|                          |   v

|                          |

|---------------------| <----Top of the stack (ESP points here)

|                          |

|                          |

|                          |

|                          |

|                          |

|---------------------|  <----Top of the heap

|                          |

|                          |    ^

|       Heap          |     |   Heap grows up

|                          |    |

|                          |

|---------------------| <-----Bottom of the heap

|                          |

|    Instructions    |

|                          |

|                          |


Low Memory Addresses (0x00000000)
 Some Essential Assembly Instructions for Reverse Engineering:

Instruction Example          Description
push     push eax Pushes the value stored in EAX onto the stack
pop pop eax Pops a value off of the stack and stores it in EAX
call call 0x08abcdef Calls a function located at 0x08abcdef
mov mov eax,0x5 Moves the value of 5 into the EAX register
sub sub eax,0x4 Subtracts 4 from the value in the EAX register
add add eax,0x1 Adds 1 to the value in the EAX register
inc inc eax Increases the value stored in EAX by one
dec dec eax Decreases the value stored in EAX by one
cmp cmp eax,edx Compare values in EAX and EDX; if equal set the zero flag* to 1
test test eax,edx Performs an AND operation on the values in EAX and EDX; if the result is zero, sets the zero flag to 1
jmp jmp 0x08abcde Jump to the instruction located at 0x08abcde
jnz jnz 0x08ffff01 Jump if the zero flag is set to 1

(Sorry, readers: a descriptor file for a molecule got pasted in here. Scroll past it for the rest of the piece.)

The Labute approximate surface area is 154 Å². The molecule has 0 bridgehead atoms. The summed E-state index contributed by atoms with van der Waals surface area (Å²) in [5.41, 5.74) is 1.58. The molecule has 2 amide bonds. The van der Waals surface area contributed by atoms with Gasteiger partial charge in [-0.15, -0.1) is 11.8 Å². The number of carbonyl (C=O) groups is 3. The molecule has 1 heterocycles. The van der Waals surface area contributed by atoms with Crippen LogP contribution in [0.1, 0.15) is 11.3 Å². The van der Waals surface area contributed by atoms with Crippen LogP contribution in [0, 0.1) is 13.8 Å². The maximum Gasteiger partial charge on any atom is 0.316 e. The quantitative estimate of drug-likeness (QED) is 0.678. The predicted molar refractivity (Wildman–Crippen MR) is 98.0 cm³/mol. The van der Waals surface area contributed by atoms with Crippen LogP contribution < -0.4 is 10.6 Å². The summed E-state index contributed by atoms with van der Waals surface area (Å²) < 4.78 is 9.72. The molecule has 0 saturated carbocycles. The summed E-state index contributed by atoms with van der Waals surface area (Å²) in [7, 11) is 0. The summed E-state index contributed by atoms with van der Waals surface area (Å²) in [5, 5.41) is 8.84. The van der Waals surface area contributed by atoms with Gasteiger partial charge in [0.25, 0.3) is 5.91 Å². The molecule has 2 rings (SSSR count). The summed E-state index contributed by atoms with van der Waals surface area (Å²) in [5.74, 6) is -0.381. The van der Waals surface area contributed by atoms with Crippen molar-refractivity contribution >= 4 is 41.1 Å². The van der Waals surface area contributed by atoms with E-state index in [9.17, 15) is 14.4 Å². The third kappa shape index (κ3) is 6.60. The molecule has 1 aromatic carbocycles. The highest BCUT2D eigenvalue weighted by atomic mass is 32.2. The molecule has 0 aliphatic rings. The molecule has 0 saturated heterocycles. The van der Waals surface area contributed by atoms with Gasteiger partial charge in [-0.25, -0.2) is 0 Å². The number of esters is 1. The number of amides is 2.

jne jne 0x08ffff01 Jump to 0x08ffff01 if a comparison is not equal
and and eax,ebx Performs a bit wise AND operation on the values stored in EAX and EBX; the result is saved in EAX
or or eax,ebx Performs a bit wise OR operation on the values stored in EAX and EBX; the result is saved in EAX
xor xor eax,eax Performs a bit wise XOR operation on the values stored in EAX and EBX; the result is saved in EAX
leave leave Remove data from the stack before returning
ret ret Return to a parent function
nop nop No operation (a 'do nothing' instruction)

*The zero flag (ZF) is a 1 bit indicator which records the result of a cmp or test instruction

Each instruction performs one specific task, and can deal directly with registers, memory addresses, and the contents thereof. It is easiest to understand exactly what these functions are used for when seen in the context of a simple hello world program and try to relate assembly language with high level language such as C language.
Here is simple C program that displays Hello World:
int main(int argc, char *argv[])                    {                     printf("Hello World!\n");                 return 0;           }    

Save this program as helloworld.c and compile it with 'gcc -o helloworld helloworld.c'; run the resulting binary and it should print "Hello World!" on the screen and exit. Ahhah... It looks quite simple. Now let's look how it will look in assembly language.

0x8048384     push ebp                      <--- Save the EBP value on the stack
0x8048385     mov ebp,esp               <--- Create a new EBP value for this function
0x8048387     sub esp,0x8                 <---Allocate 8 bytes on the stack for local variables
0x804838a     and esp,0xfffffff0          <---Clear the last byte of the ESP register
0x804838d     mov eax,0x0                 <---Place a zero in the EAX register
0x8048392     sub esp,eax                  <---Subtract EAX (0) from the value in ESP
0x8048394     mov DWORD PTR [esp],0x80484c4     <---Place our argument for the printf() (at address 0x08048384) onto the stack
0x804839b     call 0x80482b0 <_init+56>                     <---Call printf()
0x80483a0     mov eax,0x0                 <---Put our return value (0) into EAX
0x80483a5     leave                              <---Clean up the local variables and restore the EBP value